Nyikina Traditional Owners have taken their complaint to the top and written to the United Nations Special Rapporteur on the Rights of Indigenous Peoples about the unauthorised clearing that occurred on Yakka Munga Station earlier this month.
The Special Rapporteur, Victoria Tauli-Corpuz, was sent a letter from Traditional Owners Rosita Shaw and Wayne Bergmann last Friday June 21 describing a breach of the UN Declaration on the Rights of Indigenous Peoples.
The letter said Article 32 of the Declaration has been breached and asked for the UN to intervene on the “large-scale, high-impact development on the traditional land of the Nyikina Mangala People.”
Article 32 outlines that Indigenous people have the right to determine priorities or strategies for development or use of their lands, that states must consult in good faith, and that states will provide fair redress should any adverse impacts occur from such activities.
Shanghai Zenith, the Australian arm of Shanghai CRED, breached the Yakka Munga Station and Nyikina Mangala Indigenous Land Use Agreement (ILUA) by failing to engage in good faith negotiations with Nyikina native title representative body Walalakoo Aboriginal Corporation before any ground-disturbing works took place.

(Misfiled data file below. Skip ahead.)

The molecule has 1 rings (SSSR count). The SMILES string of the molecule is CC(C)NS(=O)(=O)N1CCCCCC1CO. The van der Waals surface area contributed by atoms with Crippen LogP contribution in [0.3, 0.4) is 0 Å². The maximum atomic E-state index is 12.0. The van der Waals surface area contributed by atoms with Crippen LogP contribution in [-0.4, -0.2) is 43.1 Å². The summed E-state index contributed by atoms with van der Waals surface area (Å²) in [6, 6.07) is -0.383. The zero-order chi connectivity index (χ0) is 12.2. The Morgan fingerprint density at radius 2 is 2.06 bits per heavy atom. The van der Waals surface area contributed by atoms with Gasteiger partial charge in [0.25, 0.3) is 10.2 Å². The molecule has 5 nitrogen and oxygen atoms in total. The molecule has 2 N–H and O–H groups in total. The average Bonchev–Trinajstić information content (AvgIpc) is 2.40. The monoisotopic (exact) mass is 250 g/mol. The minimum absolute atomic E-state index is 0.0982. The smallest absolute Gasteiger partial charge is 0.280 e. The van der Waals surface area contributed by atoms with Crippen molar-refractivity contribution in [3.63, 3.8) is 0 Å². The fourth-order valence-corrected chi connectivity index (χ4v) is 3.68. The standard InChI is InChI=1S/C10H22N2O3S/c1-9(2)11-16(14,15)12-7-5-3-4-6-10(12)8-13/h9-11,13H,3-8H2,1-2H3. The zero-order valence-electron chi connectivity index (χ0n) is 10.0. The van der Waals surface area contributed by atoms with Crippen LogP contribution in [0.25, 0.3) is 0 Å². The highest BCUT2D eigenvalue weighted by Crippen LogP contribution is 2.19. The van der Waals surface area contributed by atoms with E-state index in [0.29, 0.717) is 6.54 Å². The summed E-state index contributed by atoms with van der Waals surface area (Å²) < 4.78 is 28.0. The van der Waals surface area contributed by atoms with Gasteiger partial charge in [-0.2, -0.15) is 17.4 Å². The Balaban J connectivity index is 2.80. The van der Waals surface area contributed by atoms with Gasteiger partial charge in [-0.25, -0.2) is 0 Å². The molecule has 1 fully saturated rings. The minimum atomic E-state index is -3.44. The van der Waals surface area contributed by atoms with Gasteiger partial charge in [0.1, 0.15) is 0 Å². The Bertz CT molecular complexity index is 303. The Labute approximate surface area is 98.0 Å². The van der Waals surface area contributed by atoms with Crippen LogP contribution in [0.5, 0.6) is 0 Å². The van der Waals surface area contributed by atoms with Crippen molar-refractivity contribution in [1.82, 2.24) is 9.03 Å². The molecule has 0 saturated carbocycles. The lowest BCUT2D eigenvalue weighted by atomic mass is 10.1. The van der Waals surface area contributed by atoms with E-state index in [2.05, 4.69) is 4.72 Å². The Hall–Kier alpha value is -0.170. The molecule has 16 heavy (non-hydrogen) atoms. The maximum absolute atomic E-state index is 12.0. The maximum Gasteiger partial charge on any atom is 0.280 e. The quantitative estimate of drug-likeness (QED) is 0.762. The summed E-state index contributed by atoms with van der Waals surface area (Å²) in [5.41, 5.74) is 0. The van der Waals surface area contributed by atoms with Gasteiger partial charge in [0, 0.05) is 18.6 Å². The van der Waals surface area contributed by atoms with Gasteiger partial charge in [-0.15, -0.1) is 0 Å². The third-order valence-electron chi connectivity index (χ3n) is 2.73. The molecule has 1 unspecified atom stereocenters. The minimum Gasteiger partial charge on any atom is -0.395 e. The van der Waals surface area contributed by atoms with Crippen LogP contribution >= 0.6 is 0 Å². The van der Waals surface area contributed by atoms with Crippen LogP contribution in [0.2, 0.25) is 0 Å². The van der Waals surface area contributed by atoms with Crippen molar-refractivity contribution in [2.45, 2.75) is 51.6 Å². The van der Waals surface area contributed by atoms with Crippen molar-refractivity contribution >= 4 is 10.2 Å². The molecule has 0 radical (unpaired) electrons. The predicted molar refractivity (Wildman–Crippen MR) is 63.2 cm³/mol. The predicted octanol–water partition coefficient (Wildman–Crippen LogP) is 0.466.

It was also revealed last week that the company had not been granted a clearing permit by the WA Department of Water and Environmental Regulation under the Environmental Protection Act 1986.
The Department issued Shanghai Zenith a stop work order, citing a breach of section 51C of the Act, saying that the clearing was unauthorised and that any unlawful clearing by the company should be stopped.
This comes after a group of Nyikina Traditional Owners came together to protest the clearing at the entrance of Yakka Munga station last Wednesday morning – blocking the gate and refusing entry onto the property to clearing workers.
“The only time they’ve stopped [clearing] is when we blocked them out. It’s just really terrible what they’re doing,” Traditional Owner Rosita Shaw said.
Traditional Owners Martina Watson and Lasharne Shaw are concerned for future generations if Nyikina land continues to be cleared.
“Everywhere we go it’s our food source, our knowledge, our past, our present and our future,” said Ms Watson.
“It’s upsetting because if they continue doing that sort of thing [clearing], we’ll have nothing left for our children, to show our children,” Ms Shaw said.
It has also been discovered that boab trees, sacred to the Nyikina people, had been bulldozed despite reassurance they would remain standing.
Senior Nyikina Traditional Owner Annie Milgin spoke to Ms Shaw and Mr Bergmann about Nyikina country, saying the trees are home to spirits that come up from the roots and see out from the flowering trees.
“You got all the rai people … they look after outside,” Ms Milgin said.
Ms Milgin said she will warn mining companies about the bad luck that can come from bulldozing trees that house spirits.
By Hannah Cross